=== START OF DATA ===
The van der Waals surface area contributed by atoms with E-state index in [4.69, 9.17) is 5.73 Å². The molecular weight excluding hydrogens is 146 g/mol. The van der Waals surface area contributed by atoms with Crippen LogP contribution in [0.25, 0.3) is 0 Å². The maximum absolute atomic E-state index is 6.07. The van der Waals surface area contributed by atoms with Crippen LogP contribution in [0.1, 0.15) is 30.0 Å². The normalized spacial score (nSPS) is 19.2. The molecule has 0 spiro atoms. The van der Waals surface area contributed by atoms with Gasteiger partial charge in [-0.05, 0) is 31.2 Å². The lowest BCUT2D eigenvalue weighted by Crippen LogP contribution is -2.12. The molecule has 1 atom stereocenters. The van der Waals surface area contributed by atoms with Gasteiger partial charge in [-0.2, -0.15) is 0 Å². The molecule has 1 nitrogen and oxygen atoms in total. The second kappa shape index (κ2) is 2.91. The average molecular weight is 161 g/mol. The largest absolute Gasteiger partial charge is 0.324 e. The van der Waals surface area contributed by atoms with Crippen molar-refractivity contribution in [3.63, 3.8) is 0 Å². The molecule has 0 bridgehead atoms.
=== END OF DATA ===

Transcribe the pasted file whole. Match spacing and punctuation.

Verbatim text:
The van der Waals surface area contributed by atoms with E-state index in [4.69, 9.17) is 5.73 Å². The molecular weight excluding hydrogens is 146 g/mol. The van der Waals surface area contributed by atoms with Crippen LogP contribution in [0.25, 0.3) is 0 Å². The maximum absolute atomic E-state index is 6.07. The van der Waals surface area contributed by atoms with Crippen LogP contribution in [0.1, 0.15) is 30.0 Å². The normalized spacial score (nSPS) is 19.2. The molecule has 0 spiro atoms. The van der Waals surface area contributed by atoms with Gasteiger partial charge in [-0.05, 0) is 31.2 Å². The lowest BCUT2D eigenvalue weighted by Crippen LogP contribution is -2.12. The molecule has 1 atom stereocenters. The van der Waals surface area contributed by atoms with Gasteiger partial charge in [-0.2, -0.15) is 0 Å². The molecule has 1 nitrogen and oxygen atoms in total. The second kappa shape index (κ2) is 2.91. The average molecular weight is 161 g/mol. The largest absolute Gasteiger partial charge is 0.324 e. The van der Waals surface area contributed by atoms with Crippen molar-refractivity contribution in [3.63, 3.8) is 0 Å². The molecule has 0 bridgehead atoms.